Deaths by Suicide Reach ‘Highest Number Ever Recorded’; Ideation Likely Higher, Expert Says
The CDC study, which shows the provisional data for 2022, reported that there were 49,449 deaths by suicide last year.
Deaths by suicide grew to “the highest number ever recorded in U.S. history,” reaching nearly 50,000 in 2022, according to new data released by the CDC this month.
The CDC study, which shows the provisional data for 2022, reported that there were 49,449 deaths by suicide last year. Though the sheer number of deaths by suicide was 3% higher than in 2021, the CDC said that the final data for 2022 is expected to show an even higher number.
According to the data, which was “based on more than 99% of all 2022 death records” processed by the National Center for Health Statistics as of August, the suicide rate for 2022 reached 14.3 deaths per 100,000. This exceeds the previous year’s 14.1, which had been the highest rate since 1941.
The most heavily impacted age group was adults above age 35. These groups saw the largest increases from the previous year, with increases ranging from 3% to 9%. The suicide rate for white females was also among the largest increase of any group in 2022, with a rate increase from 7.1 to 7.3.
Four times as many males as females died by suicide in 2022, 39,255 to 10,194, respectively. However, the study does note that “suicides for females are more likely to be incomplete” because “their deaths more frequently involve drug poisonings.”
Notably, the suicide rates for individuals below the age of 35 generally decreased.
Native Americans and Alaska natives continued to be the ethnic group suffering the highest suicide rate, at 26.7 per 100,000.
Dr. Melinda Moore, a clinical psychologist and professor at Eastern Kentucky University (EKU), told CNA that though the number of deaths by suicide is at a record high, she believes the number of people suffering suicidal ideation likely “dwarfs” the number of deaths.
“I see a lot of suicidal ideation on my college campus (students, clients we treat in our training clinic at EKU) and also in my private practice,” Moore said. “We know that about 12.6 million Americans indicated they had serious thoughts of suicide in 2021 and, I suspect, this number is increasing as well.”
Moore said that though “there is not one reason we can ever point to that is able to demonstrate why an individual dies by suicide,” the “suicide rates have been steadily increasing for about 50 years” and this is “likely due to a combination” of “reasons why people despair.”
Poor mental health is oftentimes pointed to as the reason behind suicide, Moore said, but she believes that this is “not the sole cause.”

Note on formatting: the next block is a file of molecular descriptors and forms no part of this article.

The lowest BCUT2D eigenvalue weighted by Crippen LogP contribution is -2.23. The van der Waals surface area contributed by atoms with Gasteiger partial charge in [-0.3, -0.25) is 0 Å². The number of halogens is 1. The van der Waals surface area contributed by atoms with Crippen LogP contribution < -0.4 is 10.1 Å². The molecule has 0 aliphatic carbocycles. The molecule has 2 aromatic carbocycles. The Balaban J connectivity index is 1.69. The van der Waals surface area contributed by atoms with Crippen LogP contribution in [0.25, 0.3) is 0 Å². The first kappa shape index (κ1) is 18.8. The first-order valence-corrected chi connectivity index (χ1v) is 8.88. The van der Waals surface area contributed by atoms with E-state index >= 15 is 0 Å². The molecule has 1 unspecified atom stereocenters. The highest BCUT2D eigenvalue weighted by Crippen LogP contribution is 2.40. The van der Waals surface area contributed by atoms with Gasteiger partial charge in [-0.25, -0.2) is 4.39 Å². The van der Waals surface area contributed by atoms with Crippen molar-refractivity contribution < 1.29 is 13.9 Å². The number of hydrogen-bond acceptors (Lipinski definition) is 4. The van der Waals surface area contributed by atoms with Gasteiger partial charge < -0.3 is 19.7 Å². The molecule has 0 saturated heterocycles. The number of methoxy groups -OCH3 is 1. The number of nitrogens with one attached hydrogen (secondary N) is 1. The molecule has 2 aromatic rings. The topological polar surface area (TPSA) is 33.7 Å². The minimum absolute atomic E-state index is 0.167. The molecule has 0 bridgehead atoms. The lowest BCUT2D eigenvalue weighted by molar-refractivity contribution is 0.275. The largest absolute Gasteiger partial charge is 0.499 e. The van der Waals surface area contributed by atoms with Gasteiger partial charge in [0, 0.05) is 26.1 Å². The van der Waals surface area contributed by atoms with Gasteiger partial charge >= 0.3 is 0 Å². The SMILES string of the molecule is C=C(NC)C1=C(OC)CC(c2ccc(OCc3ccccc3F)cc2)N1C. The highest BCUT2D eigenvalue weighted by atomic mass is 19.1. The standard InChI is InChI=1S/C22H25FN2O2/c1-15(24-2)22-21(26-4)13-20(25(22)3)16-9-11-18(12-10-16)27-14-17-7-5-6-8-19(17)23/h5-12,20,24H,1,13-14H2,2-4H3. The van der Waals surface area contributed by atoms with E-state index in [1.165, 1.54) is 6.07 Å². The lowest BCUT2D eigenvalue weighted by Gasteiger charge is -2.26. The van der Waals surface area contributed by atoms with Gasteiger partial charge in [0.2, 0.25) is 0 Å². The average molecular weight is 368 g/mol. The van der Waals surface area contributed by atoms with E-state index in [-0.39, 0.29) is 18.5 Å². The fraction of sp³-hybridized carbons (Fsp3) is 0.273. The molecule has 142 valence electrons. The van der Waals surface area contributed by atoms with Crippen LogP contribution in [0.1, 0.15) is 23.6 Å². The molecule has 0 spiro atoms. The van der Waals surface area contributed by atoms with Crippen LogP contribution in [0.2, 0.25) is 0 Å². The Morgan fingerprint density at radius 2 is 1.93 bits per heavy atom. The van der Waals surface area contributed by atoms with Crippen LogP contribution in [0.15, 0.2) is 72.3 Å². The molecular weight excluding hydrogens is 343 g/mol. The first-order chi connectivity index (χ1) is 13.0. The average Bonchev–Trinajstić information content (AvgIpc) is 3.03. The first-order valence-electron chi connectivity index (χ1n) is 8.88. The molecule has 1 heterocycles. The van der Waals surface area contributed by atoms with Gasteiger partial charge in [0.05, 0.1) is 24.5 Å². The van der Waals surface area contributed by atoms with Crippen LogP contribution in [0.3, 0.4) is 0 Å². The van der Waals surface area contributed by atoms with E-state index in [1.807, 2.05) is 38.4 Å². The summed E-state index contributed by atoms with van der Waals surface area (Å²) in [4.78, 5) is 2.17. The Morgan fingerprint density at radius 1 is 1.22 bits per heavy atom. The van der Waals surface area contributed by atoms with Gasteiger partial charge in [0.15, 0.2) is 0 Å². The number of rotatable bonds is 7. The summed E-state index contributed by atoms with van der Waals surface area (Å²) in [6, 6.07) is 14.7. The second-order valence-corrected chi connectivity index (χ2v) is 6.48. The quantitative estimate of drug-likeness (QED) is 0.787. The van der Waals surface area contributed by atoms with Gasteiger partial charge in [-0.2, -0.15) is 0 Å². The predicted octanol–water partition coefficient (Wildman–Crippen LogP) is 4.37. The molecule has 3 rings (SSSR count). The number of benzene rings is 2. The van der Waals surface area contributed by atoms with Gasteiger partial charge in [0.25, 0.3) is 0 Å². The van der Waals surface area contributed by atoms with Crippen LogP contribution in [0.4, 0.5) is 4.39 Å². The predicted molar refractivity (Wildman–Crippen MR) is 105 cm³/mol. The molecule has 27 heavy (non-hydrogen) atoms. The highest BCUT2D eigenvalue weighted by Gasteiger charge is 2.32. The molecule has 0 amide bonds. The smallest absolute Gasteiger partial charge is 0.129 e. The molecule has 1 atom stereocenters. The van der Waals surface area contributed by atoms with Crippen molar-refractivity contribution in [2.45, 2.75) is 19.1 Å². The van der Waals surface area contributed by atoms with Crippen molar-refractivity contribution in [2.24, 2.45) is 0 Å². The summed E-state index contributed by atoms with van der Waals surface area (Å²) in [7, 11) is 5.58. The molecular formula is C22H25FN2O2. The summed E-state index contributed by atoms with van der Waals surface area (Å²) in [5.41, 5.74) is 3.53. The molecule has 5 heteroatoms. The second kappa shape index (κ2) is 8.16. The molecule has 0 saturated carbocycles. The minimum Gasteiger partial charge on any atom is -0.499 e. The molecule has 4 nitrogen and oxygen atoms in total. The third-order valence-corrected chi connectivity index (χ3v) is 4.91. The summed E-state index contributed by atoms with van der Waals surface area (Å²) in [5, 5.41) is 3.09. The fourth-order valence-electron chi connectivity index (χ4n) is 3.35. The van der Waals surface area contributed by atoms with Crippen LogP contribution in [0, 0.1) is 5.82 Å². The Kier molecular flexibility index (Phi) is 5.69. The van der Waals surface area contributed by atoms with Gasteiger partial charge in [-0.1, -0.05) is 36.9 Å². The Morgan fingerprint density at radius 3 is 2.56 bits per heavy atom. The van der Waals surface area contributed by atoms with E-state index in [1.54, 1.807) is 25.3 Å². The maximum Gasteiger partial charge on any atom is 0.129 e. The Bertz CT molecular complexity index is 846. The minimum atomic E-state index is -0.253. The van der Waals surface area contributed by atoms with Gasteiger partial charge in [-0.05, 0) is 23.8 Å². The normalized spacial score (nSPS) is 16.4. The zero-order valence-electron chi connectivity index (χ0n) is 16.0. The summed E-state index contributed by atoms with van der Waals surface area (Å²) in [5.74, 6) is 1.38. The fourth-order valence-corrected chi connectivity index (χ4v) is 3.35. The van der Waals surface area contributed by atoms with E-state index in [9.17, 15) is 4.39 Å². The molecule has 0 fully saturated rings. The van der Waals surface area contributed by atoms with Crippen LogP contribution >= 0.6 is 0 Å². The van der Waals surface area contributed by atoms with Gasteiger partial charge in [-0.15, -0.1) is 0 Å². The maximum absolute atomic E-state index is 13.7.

The lockdowns during the COVID-19 pandemic and “the effects of isolation and physical distancing, and, of course, the anxiety created by the uncertainty of our lives, health, future well-being, and productivity” further exacerbated the issue, according to Moore.
Moore said that “while we now have better assessment methods and empirically supported approaches to treating suicide,” these methods are still “not being widely used by professionals who come in contact with suicidal individuals.”
“Suicide is a problem that is not going to go away without better use of the science we have to assess, treat, and manage it, but it must be addressed like the other major leading causes of death and taken seriously by funders, training institutions, and systems of care to address it broadly and systemically.”
Monsignor Charles Pope, a Washington, D.C., parish priest and author who has contributed to the Christian-based Sanctuary Mental Health Ministries, told CNA that he believes loss of faith in society plays a large part in the record suicide numbers.
Monsignor Pope said that “stress plus meaninglessness” can make life a kind of prison or “gulag” for many.
“With the biblical narrative gone and the practice of Christian religion dramatically down, there are only ephemeral and worldly goals to seek,” he explained. “But since we have an infinite longing in our heart and the world is finite, it is a recipe for unhappiness, frustration, and depression.”
“The wisdom of the Cross is gone,” Monsignor Pope went on, adding that it is lacking “even among many practicing Catholics.”
“Faith has been reduced to a kind of therapeutic thing,” he said, “devoid of the call to take up a cross and courageously carry it in faith. So, life has little meaning for people today and neither does suffering, which becomes therefore a total disaster rather than something to get through on the way to something glorious.”